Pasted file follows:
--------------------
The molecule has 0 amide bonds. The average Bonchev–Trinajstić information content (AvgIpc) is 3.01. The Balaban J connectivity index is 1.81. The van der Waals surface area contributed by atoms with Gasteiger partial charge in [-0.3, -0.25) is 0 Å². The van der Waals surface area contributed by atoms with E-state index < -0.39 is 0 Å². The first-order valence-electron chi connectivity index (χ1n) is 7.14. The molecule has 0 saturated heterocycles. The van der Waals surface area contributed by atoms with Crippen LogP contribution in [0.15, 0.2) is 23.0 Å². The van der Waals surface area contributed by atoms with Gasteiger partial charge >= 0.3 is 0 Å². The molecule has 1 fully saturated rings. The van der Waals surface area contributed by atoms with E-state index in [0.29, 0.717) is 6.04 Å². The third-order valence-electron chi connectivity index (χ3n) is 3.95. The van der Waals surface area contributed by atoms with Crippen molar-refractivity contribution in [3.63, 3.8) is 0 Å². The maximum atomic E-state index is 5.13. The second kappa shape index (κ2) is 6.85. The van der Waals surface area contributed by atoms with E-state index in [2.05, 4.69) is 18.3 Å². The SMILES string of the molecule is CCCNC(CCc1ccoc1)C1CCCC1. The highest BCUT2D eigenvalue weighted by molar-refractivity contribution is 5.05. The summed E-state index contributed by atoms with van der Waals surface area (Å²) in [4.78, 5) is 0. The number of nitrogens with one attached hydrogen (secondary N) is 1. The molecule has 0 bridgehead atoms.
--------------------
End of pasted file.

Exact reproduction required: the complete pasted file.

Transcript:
The molecule has 0 amide bonds. The average Bonchev–Trinajstić information content (AvgIpc) is 3.01. The Balaban J connectivity index is 1.81. The van der Waals surface area contributed by atoms with Gasteiger partial charge in [-0.3, -0.25) is 0 Å². The van der Waals surface area contributed by atoms with E-state index < -0.39 is 0 Å². The first-order valence-electron chi connectivity index (χ1n) is 7.14. The molecule has 0 saturated heterocycles. The van der Waals surface area contributed by atoms with Crippen LogP contribution in [0.15, 0.2) is 23.0 Å². The van der Waals surface area contributed by atoms with Gasteiger partial charge >= 0.3 is 0 Å². The molecule has 1 fully saturated rings. The van der Waals surface area contributed by atoms with E-state index in [0.29, 0.717) is 6.04 Å². The third-order valence-electron chi connectivity index (χ3n) is 3.95. The van der Waals surface area contributed by atoms with Crippen molar-refractivity contribution in [3.63, 3.8) is 0 Å². The maximum atomic E-state index is 5.13. The second kappa shape index (κ2) is 6.85. The van der Waals surface area contributed by atoms with E-state index in [2.05, 4.69) is 18.3 Å². The SMILES string of the molecule is CCCNC(CCc1ccoc1)C1CCCC1. The highest BCUT2D eigenvalue weighted by molar-refractivity contribution is 5.05. The summed E-state index contributed by atoms with van der Waals surface area (Å²) in [4.78, 5) is 0. The number of nitrogens with one attached hydrogen (secondary N) is 1. The molecule has 0 bridgehead atoms.